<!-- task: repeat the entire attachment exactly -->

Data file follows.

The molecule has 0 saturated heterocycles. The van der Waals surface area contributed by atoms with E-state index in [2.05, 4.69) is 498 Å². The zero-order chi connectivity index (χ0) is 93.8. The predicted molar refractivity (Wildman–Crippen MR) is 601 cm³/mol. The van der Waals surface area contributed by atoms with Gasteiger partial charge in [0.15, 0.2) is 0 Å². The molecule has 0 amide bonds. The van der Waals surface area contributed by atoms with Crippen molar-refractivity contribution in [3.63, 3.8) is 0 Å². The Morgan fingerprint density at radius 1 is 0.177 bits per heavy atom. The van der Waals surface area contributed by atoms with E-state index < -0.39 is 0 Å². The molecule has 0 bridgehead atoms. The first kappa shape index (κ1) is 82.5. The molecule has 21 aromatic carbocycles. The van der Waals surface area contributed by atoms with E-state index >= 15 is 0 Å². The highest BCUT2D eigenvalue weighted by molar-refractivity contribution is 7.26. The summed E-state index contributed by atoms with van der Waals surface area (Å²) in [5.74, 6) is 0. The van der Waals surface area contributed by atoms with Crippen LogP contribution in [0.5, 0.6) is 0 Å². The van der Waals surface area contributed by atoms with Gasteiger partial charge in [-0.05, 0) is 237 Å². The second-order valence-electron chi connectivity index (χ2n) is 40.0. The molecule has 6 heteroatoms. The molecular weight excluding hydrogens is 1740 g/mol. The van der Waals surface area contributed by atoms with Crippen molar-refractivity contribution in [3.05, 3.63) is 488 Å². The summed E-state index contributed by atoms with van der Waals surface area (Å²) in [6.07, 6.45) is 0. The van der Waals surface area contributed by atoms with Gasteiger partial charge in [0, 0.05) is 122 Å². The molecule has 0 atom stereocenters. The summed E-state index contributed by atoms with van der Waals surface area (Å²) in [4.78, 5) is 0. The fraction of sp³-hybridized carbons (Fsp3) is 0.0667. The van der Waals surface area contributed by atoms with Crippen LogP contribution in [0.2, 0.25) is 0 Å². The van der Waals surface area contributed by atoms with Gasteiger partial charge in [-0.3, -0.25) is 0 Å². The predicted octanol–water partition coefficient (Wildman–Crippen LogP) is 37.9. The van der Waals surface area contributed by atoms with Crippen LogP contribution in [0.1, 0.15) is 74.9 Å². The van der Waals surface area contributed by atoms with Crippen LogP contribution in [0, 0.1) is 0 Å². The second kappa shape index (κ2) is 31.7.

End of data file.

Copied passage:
The molecule has 0 saturated heterocycles. The van der Waals surface area contributed by atoms with E-state index in [2.05, 4.69) is 498 Å². The zero-order chi connectivity index (χ0) is 93.8. The predicted molar refractivity (Wildman–Crippen MR) is 601 cm³/mol. The van der Waals surface area contributed by atoms with Gasteiger partial charge in [0.15, 0.2) is 0 Å². The molecule has 0 amide bonds. The van der Waals surface area contributed by atoms with Crippen molar-refractivity contribution in [3.63, 3.8) is 0 Å². The Morgan fingerprint density at radius 1 is 0.177 bits per heavy atom. The van der Waals surface area contributed by atoms with E-state index < -0.39 is 0 Å². The molecule has 0 bridgehead atoms. The first kappa shape index (κ1) is 82.5. The molecule has 21 aromatic carbocycles. The van der Waals surface area contributed by atoms with E-state index >= 15 is 0 Å². The highest BCUT2D eigenvalue weighted by molar-refractivity contribution is 7.26. The summed E-state index contributed by atoms with van der Waals surface area (Å²) in [5.74, 6) is 0. The van der Waals surface area contributed by atoms with Crippen LogP contribution in [0.5, 0.6) is 0 Å². The van der Waals surface area contributed by atoms with Gasteiger partial charge in [-0.05, 0) is 237 Å². The second-order valence-electron chi connectivity index (χ2n) is 40.0. The molecule has 6 heteroatoms. The molecular weight excluding hydrogens is 1740 g/mol. The van der Waals surface area contributed by atoms with Crippen molar-refractivity contribution in [3.05, 3.63) is 488 Å². The summed E-state index contributed by atoms with van der Waals surface area (Å²) in [6.07, 6.45) is 0. The van der Waals surface area contributed by atoms with Gasteiger partial charge in [0, 0.05) is 122 Å². The molecule has 0 atom stereocenters. The summed E-state index contributed by atoms with van der Waals surface area (Å²) in [4.78, 5) is 0. The fraction of sp³-hybridized carbons (Fsp3) is 0.0667. The van der Waals surface area contributed by atoms with Crippen LogP contribution in [0.2, 0.25) is 0 Å². The van der Waals surface area contributed by atoms with Gasteiger partial charge in [-0.3, -0.25) is 0 Å². The predicted octanol–water partition coefficient (Wildman–Crippen LogP) is 37.9. The van der Waals surface area contributed by atoms with Crippen LogP contribution in [0.1, 0.15) is 74.9 Å². The van der Waals surface area contributed by atoms with Crippen LogP contribution in [0, 0.1) is 0 Å². The second kappa shape index (κ2) is 31.7.